labay

A short tale of the Americanized Haitian.

In Caribbean American interest, Caribbean interest, Dominican Republic, Grenada, Haiti, Jamaica, Personal, Trinidad on September 7, 2008 at 2:28 am

I’m apparently out of touch with island lingo or so that’s what I was recently told. I wasn’t offended or put off or anything but I found the comment quite interesting nonetheless. Comments like that always dredge up memories of being involuntarily flung into the “them” rather than “we” category.  Over the years, I’ve learned to deal or so – as I’ve come to realize – I thought.

I’m Haitian American. My upbringing took shape in Brooklyn amid blaring old school hip hop and dance hall when reggae artist like Garnett Silk belted out one classic hit after another.  Ah, those were the days.

I’m what some Caribbean folks deem an Americanized West Indian or plainly put, an American gal. There in lies the teeth gritting rub. It’s one of those unspoken divisions between some who emigrated to the “states” and those reared from the get-go in the U.S. of A.  I admit in the past I’ve jumped on the “You have a green card, na, na, na, na, naaaaaaaa” bandwagon. Those were the days of immaturity when cousins visiting from the island would scoff at my American accent as I made concerted efforts to communicate with them in Creole.

Their snickering would goad me into going all West Side Story on them. OK, perhaps my reaction wasn’t as dramatic as prancing about wielding a knife and snapping my fingers like the Sharks and Jets but I said some mean things to ease my bruised feelings.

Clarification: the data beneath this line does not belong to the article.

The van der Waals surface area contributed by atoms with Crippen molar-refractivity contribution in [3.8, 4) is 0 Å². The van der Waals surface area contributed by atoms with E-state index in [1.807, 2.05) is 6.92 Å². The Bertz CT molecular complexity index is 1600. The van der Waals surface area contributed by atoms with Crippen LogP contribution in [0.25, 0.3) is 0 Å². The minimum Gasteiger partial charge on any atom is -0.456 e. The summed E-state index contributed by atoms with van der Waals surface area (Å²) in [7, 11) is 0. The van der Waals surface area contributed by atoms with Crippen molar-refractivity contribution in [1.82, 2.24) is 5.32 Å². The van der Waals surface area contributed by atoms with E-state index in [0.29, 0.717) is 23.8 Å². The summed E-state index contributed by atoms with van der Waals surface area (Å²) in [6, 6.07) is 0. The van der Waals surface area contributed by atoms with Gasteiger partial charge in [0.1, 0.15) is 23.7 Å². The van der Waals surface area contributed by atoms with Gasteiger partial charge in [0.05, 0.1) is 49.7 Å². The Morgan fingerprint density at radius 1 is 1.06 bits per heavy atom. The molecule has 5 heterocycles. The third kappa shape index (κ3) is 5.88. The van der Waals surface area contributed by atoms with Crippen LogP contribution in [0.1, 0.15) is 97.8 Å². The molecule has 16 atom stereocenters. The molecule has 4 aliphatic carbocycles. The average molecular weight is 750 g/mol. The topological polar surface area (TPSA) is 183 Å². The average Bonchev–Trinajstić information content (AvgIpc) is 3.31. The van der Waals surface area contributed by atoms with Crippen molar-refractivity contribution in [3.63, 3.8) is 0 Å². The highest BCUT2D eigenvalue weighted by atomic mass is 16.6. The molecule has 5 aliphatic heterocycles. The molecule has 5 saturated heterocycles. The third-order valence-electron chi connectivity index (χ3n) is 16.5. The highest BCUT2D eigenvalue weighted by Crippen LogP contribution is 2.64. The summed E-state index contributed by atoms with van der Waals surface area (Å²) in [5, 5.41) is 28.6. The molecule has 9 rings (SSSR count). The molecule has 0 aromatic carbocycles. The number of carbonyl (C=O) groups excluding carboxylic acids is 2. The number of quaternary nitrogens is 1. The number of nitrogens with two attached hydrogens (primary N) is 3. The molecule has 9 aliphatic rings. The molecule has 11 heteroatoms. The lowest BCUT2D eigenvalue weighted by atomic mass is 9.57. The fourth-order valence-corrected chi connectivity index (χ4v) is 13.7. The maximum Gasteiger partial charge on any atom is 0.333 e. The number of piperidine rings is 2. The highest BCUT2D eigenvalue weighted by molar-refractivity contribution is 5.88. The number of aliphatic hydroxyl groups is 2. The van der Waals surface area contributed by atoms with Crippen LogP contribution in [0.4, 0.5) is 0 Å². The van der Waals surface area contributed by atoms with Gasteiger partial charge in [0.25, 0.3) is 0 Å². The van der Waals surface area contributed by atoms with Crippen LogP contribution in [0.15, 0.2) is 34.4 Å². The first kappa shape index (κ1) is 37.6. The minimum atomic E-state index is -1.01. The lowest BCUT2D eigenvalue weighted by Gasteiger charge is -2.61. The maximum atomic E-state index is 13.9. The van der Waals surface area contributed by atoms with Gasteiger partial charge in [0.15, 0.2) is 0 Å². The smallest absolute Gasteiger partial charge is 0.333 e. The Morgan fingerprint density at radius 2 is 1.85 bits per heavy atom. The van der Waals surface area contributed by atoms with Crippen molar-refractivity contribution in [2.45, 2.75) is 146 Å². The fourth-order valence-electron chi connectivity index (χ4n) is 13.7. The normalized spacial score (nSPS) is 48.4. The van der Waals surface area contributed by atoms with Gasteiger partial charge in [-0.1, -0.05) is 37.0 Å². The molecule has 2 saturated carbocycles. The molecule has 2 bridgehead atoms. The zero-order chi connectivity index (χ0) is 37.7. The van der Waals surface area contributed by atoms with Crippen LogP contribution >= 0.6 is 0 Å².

After all, I was no less Caribbean than they even if I grew up in urban America.

I love Kompa and plantains just as much as any self-professed “straight up, no chaser” Haitian.

I may botch Creole here and there but at least I give it the college try.  Most importantly, no matter the company I keep,  I never  Never never Never forget my roots.  Sak passe! – MJ


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  1. Speak my sister! Haitian-Americans, like all hypenated descendants I suppose, straddle two worlds, and try to make the best of it without losing themselves. The struggle continues!

  2. A belated thanks, Haitiannoless. Love the name, by the way. There is a dichotomy that exist between Haitians/Haitian Americans that isn’t addressed, or for that matter Caribbean vs. Caribbean Americans. I suppose there are schisms in all ethnicities and cultures. There’s something sort of sad about that. But you’re right, the struggle continues.

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